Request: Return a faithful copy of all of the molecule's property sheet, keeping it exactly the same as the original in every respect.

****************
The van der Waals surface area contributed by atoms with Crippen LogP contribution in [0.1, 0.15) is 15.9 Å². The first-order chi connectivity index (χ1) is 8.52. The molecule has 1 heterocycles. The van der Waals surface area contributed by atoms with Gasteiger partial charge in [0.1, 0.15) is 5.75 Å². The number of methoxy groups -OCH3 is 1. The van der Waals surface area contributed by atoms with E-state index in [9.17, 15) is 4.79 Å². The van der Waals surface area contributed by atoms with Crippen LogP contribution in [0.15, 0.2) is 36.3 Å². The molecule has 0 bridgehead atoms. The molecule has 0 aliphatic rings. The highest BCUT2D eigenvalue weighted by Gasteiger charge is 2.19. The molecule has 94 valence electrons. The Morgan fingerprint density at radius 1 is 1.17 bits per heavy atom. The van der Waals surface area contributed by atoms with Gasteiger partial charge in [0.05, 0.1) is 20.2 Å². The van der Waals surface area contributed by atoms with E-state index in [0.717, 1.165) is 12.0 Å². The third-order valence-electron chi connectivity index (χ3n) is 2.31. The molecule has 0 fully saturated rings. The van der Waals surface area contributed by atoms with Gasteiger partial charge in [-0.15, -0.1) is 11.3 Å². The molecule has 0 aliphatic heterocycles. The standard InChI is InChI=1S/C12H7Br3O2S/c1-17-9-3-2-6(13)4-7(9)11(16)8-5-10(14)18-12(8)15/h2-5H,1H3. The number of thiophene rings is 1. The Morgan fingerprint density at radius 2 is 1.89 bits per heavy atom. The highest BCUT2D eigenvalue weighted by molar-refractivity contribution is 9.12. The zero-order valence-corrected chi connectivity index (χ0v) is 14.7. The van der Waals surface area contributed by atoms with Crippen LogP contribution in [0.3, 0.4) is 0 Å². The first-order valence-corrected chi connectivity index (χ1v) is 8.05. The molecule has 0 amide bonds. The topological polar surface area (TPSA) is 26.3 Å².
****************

The van der Waals surface area contributed by atoms with Crippen LogP contribution in [0.1, 0.15) is 15.9 Å². The first-order chi connectivity index (χ1) is 8.52. The molecule has 1 heterocycles. The van der Waals surface area contributed by atoms with Gasteiger partial charge in [0.1, 0.15) is 5.75 Å². The number of methoxy groups -OCH3 is 1. The van der Waals surface area contributed by atoms with E-state index in [9.17, 15) is 4.79 Å². The van der Waals surface area contributed by atoms with Crippen LogP contribution in [0.15, 0.2) is 36.3 Å². The molecule has 0 bridgehead atoms. The molecule has 0 aliphatic rings. The highest BCUT2D eigenvalue weighted by Gasteiger charge is 2.19. The molecule has 94 valence electrons. The Morgan fingerprint density at radius 1 is 1.17 bits per heavy atom. The van der Waals surface area contributed by atoms with Gasteiger partial charge in [0.05, 0.1) is 20.2 Å². The van der Waals surface area contributed by atoms with E-state index in [0.717, 1.165) is 12.0 Å². The third-order valence-electron chi connectivity index (χ3n) is 2.31. The molecule has 0 fully saturated rings. The van der Waals surface area contributed by atoms with Gasteiger partial charge in [-0.15, -0.1) is 11.3 Å². The molecule has 0 aliphatic heterocycles. The standard InChI is InChI=1S/C12H7Br3O2S/c1-17-9-3-2-6(13)4-7(9)11(16)8-5-10(14)18-12(8)15/h2-5H,1H3. The number of thiophene rings is 1. The Morgan fingerprint density at radius 2 is 1.89 bits per heavy atom. The highest BCUT2D eigenvalue weighted by molar-refractivity contribution is 9.12. The zero-order valence-corrected chi connectivity index (χ0v) is 14.7. The van der Waals surface area contributed by atoms with Crippen LogP contribution in [0.3, 0.4) is 0 Å². The first-order valence-corrected chi connectivity index (χ1v) is 8.05. The molecule has 0 amide bonds. The topological polar surface area (TPSA) is 26.3 Å².